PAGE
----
Meg studied him for a moment, trying to decide if he was telling the truth. “If you could see that much, did you recognize the man who dumped the body?”
“Naw, couldn’t see his face. He had on a topcoat with the collar turned up and a big ole Panama hat. He was a funny lookin’ sight, I can tell you.” Jack giggled softly.
Of course. Ever the jokester. Jack was leading up to a big belly laugh at her expense. “What else did you and Zeke see this mystery man do?”
“Cuss and have a hard time starting his car. If we hadn’t been so scared, we’d of laughed our heads off.” Jack grinned up at Meg with a gleam in his eye. “Zeke wet himself he was so scared.”
“Jack Blevins, you should be ashamed. Zeke’s a year younger than you and gets scared real easy. You shouldn’t play tricks on him.”
Jack stopped grinning and his face flamed. “I ain’t lying. We seen it. It ain’t a trick and I can prove it. I’ll know that car if I see it again. Beat up kinda yellow Model T with both passenger side fenders missing. I even got part of the tag number. BZ25 something.”
Jack’s tall tales didn’t usually run to such particular details. Meg looked directly into his eyes and her heart skipped a beat.
“We seen it! Why won’t you believe me?” His voice was louder with each syllable.
Meg clapped a hand over her brother’s mouth and hissed, “You’re gonna wake up Mama and Daddy.”
When Jack squirmed free, Meg placed a hand on each shoulder and forced him to look at her. “Does anyone else know where you went tonight? Any of the other boys?”
“Nope. Me and Zeke didn’t tell nobody. We slipped out after the folks was in bed.”
“Good. You have no idea what you may have stumbled onto.” She paused for a moment and then her eyes narrowed. “Did you bring everything back home . . . your poles, tackle, and all?”
Jack paled under his deep summer tan. “Oh crap! We left the rods and reels at the river. When we heard the car comin’, we shoved them under some bushes and hid. I thought it might be Daddy.”
“Would anybody recognize the things as belonging to you?”
“No. Zeke brung ‘em. They was new. His grandpa bought the rods and reels just last week, but they wasn’t all that special. Man, Zeke’s gonna get a whuppin’ for sure and it’s all my fault. I talked him into sneaking ‘em and slipping out tonight.”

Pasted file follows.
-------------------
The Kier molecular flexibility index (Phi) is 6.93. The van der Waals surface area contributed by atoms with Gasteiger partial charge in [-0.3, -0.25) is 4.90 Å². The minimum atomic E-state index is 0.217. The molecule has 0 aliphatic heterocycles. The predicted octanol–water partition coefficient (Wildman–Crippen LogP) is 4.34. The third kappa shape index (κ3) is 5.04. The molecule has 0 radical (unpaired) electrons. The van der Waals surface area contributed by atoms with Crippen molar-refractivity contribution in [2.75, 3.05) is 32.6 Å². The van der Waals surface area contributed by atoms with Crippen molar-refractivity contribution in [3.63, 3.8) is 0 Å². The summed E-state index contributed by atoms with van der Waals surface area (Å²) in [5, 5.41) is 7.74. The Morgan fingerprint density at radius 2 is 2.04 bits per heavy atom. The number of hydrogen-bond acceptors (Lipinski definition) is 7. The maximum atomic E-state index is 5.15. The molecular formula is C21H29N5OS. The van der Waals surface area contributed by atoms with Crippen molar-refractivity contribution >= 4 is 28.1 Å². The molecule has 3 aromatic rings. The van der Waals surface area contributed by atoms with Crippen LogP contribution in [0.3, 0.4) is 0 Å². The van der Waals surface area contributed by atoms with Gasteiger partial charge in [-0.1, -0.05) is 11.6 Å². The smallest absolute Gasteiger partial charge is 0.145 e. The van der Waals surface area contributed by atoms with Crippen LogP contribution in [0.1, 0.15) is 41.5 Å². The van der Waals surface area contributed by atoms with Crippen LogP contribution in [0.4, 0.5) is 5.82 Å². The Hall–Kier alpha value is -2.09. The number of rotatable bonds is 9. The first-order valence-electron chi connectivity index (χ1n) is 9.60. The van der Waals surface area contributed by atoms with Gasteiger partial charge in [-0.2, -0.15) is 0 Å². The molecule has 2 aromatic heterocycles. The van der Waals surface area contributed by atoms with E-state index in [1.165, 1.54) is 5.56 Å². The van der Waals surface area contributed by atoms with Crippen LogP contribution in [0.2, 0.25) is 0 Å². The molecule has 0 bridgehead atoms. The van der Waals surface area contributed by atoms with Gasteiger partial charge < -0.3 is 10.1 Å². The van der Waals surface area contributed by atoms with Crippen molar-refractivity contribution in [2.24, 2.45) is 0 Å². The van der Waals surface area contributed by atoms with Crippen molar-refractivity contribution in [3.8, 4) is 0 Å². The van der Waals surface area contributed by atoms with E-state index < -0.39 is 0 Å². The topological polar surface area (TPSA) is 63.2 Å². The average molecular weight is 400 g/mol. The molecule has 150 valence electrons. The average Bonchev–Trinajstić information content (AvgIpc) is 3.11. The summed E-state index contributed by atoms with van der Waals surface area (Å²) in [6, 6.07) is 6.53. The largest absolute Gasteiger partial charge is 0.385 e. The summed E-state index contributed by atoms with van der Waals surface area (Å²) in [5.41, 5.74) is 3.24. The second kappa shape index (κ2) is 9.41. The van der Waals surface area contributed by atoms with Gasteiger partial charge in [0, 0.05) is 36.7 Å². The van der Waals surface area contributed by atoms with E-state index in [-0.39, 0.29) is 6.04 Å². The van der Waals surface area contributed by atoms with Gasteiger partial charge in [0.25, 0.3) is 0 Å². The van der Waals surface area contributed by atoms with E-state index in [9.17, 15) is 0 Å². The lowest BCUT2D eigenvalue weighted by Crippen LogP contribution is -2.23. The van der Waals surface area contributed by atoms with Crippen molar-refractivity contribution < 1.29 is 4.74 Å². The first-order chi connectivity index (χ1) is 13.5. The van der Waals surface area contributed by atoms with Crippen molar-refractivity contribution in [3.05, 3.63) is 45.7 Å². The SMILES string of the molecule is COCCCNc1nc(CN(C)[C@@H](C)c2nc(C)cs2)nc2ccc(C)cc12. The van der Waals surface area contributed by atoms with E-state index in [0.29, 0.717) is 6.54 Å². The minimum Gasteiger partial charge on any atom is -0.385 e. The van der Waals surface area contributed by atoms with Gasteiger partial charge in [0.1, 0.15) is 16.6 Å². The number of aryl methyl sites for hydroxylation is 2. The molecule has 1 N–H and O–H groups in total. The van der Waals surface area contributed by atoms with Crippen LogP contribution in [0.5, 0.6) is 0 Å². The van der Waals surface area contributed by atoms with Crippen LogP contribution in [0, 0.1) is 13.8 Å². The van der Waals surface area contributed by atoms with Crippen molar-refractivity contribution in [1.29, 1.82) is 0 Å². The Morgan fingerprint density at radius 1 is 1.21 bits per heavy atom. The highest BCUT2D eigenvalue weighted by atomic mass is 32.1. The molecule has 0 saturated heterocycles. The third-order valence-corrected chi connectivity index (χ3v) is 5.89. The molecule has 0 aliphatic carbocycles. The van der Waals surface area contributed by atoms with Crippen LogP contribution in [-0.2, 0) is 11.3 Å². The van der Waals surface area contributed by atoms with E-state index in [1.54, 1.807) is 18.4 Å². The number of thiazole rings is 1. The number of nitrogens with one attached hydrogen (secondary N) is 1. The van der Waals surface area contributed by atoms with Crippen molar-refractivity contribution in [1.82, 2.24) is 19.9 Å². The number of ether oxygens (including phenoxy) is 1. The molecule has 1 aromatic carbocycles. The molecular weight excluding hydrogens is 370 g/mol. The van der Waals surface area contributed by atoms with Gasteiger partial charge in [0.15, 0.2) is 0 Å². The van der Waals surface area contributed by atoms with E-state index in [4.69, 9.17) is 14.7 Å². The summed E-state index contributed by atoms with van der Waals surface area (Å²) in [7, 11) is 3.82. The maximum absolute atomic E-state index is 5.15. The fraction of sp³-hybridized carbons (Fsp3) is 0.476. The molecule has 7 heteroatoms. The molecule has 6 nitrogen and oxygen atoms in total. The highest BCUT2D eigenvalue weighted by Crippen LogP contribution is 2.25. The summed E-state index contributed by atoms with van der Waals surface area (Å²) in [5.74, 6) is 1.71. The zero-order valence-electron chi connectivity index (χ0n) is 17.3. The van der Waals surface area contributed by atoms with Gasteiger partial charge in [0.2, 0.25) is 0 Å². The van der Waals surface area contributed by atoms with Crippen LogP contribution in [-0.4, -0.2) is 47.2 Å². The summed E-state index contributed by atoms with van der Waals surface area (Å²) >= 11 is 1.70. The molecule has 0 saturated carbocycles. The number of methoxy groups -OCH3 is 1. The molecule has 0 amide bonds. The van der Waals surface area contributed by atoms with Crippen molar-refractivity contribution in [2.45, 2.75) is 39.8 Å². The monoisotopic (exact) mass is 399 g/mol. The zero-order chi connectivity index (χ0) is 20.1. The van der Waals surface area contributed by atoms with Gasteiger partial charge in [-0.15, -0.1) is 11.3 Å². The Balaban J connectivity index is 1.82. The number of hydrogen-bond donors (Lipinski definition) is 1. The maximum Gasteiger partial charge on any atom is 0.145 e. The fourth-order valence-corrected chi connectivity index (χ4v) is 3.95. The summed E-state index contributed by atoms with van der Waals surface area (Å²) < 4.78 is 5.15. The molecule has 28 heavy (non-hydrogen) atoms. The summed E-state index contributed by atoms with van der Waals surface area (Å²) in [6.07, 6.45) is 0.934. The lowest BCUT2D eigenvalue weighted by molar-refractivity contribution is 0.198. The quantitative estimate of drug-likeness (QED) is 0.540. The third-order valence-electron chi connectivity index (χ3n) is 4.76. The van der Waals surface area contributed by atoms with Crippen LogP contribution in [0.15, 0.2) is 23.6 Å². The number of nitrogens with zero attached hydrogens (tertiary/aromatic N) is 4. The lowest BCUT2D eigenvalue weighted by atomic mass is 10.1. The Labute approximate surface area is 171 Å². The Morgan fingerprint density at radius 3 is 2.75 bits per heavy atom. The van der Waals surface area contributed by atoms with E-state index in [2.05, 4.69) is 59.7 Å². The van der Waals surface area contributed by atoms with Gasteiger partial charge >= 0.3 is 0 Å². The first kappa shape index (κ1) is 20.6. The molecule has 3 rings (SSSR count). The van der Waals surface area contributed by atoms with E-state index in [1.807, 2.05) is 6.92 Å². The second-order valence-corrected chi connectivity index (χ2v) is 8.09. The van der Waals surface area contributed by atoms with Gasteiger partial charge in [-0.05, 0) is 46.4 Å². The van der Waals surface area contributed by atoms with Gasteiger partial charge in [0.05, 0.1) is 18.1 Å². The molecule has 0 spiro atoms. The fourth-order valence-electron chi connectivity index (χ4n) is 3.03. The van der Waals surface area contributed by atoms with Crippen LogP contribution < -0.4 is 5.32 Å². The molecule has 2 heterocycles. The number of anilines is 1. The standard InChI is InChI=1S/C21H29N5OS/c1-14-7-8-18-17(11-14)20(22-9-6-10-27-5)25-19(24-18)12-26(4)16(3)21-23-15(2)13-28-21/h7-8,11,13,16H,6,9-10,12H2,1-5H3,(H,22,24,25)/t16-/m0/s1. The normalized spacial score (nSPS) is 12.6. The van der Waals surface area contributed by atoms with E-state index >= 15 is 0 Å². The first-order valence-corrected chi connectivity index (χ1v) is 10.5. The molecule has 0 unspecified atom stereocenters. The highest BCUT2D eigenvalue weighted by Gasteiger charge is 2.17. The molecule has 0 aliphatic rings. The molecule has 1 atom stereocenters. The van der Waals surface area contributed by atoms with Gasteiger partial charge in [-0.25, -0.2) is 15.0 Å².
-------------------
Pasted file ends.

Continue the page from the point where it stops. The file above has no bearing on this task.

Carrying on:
Meg was quiet while she thought about what they should do. Kids in regular families would tell their fathers, but that was out of the question. She squeezed Jack’s shoulders and said, “You’ve got to promise me that you won’t talk about this to anyone. Do you hear me?”
Jack looked up with huge eyes and nodded. His voice trembled slightly as he replied, “You’re scaring the peewaddin’ outta me. Me and Zeke already decided not to talk about it. I only told you ‘cause I can tell you anything.”
Meg sighed and dropped down onto the bed, pulling Jack down beside her. She slid a protective arm around his boney twelve-year-old shoulders and spoke in a calmer, more soothing tone. “Jack, I think we need to be very careful. I’m not sure exactly what you saw tonight, but whatever it was, it can’t be good. Talking about it could bring that man after you. Understand?”
Jack nodded. “I ain’t gonna talk and I’ll make sure Zeke keeps his mouth shut.”
“Good.” Meg moved away so that she could look directly at Jack. She hated what she was about to say. “Daddy doesn’t want you playing with Zeke. You know what he says about the races mixing. It’s really unfair, but you know how he gets when he’s mad. He means it, Jack. For both your sakes, you boys have got to stop.”
“But Zeke’s my best friend.”
“I know. I like Zeke and his grandfather, too.” She ruffled her brother’s shaggy straw colored hair and hunched her shoulders. “I don’t know what this world is coming to. Mr. Taylor and Daddy used to be friends.”
The pair sat quietly for a few seconds, then Meg gave Jack a little hug. “Tell you what. We’ll say we want to walk home after church tomorrow. We’ll get the rods and hide them in the hollow log behind the hog lot. You can get them back to Zeke later.”
Jack slipped his arms around his sister’s middle. “Thanks. You’re the best.”
Meg’s irritation faded away as she returned his hug. Not many twelve-year-old boys would be so openly affectionate with their sisters. Despite the six-year difference in their ages, she and Jack were extremely close, loving each other all the more for being the children who survived. When Jack was a first grader, scarlet fever descended on the rural community’s two-room school and he came down with it almost immediately. Meg sat by his bedside for days. He was small for his age and looked so frail, his face under its red rash almost as white as the pillowcase on which his feverish head rested. When he finally recovered enough to regain his senses, it was Meg who told him that Jimmy, their two-year-old brother, had been buried the day before. It was twelve-year-old Meg, not their parents, who reassured the heartbroken Jack that he hadn’t killed the baby. If she ever had children of her own, she wasn’t sure that she could love them any more than she did the knobby-kneed little beanpole who was squeezing her in half at that moment.
As Meg thought about Jack’s story, icy fingers closed around her heart. The world was a dangerous place. People got killed all the time. All you had to do was read the newspaper or listen to the radio to know that evil men did whatever they wanted without any fear of being brought to justice. Meg pulled Jack closer and rested her chin against his blonde mop. If something happened to this little brother too, she wasn’t sure she could bear it.